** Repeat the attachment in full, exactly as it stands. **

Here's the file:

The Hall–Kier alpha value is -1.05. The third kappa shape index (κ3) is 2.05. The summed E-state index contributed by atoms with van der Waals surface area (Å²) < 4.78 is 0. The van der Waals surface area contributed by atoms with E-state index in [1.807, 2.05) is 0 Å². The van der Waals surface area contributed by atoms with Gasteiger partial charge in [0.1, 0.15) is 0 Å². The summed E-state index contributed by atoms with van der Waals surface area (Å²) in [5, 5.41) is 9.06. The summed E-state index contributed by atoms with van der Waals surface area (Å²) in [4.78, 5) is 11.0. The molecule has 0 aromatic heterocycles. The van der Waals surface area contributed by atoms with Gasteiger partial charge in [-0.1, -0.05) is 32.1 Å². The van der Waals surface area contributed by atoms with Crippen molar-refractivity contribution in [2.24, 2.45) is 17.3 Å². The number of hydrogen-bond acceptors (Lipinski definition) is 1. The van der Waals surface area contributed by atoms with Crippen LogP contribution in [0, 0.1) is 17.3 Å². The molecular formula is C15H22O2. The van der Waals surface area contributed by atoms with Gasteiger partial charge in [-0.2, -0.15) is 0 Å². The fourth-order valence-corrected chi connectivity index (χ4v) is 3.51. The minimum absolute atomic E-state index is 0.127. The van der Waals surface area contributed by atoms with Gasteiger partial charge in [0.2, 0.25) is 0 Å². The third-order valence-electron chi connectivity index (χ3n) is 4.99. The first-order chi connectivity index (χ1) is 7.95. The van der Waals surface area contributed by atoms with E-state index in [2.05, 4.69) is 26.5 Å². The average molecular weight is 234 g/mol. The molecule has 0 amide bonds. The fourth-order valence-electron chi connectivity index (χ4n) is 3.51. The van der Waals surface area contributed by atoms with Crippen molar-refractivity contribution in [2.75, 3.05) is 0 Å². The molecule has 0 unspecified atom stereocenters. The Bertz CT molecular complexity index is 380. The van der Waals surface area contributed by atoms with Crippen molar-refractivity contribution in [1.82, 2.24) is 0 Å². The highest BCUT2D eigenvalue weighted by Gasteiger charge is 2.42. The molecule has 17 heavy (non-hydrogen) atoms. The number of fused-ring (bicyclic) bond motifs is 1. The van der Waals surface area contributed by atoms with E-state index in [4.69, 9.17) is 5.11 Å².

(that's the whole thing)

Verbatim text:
The Hall–Kier alpha value is -1.05. The third kappa shape index (κ3) is 2.05. The summed E-state index contributed by atoms with van der Waals surface area (Å²) < 4.78 is 0. The van der Waals surface area contributed by atoms with E-state index in [1.807, 2.05) is 0 Å². The van der Waals surface area contributed by atoms with Gasteiger partial charge in [0.1, 0.15) is 0 Å². The summed E-state index contributed by atoms with van der Waals surface area (Å²) in [5, 5.41) is 9.06. The summed E-state index contributed by atoms with van der Waals surface area (Å²) in [4.78, 5) is 11.0. The molecule has 0 aromatic heterocycles. The van der Waals surface area contributed by atoms with Gasteiger partial charge in [-0.1, -0.05) is 32.1 Å². The van der Waals surface area contributed by atoms with Crippen molar-refractivity contribution in [2.24, 2.45) is 17.3 Å². The number of hydrogen-bond acceptors (Lipinski definition) is 1. The van der Waals surface area contributed by atoms with Crippen LogP contribution in [0, 0.1) is 17.3 Å². The molecular formula is C15H22O2. The van der Waals surface area contributed by atoms with Gasteiger partial charge in [-0.2, -0.15) is 0 Å². The fourth-order valence-corrected chi connectivity index (χ4v) is 3.51. The minimum absolute atomic E-state index is 0.127. The van der Waals surface area contributed by atoms with Gasteiger partial charge in [0.2, 0.25) is 0 Å². The third-order valence-electron chi connectivity index (χ3n) is 4.99. The first-order chi connectivity index (χ1) is 7.95. The van der Waals surface area contributed by atoms with E-state index in [2.05, 4.69) is 26.5 Å². The average molecular weight is 234 g/mol. The molecule has 0 amide bonds. The fourth-order valence-electron chi connectivity index (χ4n) is 3.51. The van der Waals surface area contributed by atoms with Crippen molar-refractivity contribution in [2.75, 3.05) is 0 Å². The molecule has 0 unspecified atom stereocenters. The Bertz CT molecular complexity index is 380. The van der Waals surface area contributed by atoms with Crippen molar-refractivity contribution in [1.82, 2.24) is 0 Å². The highest BCUT2D eigenvalue weighted by Gasteiger charge is 2.42. The molecule has 17 heavy (non-hydrogen) atoms. The number of fused-ring (bicyclic) bond motifs is 1. The van der Waals surface area contributed by atoms with E-state index in [4.69, 9.17) is 5.11 Å².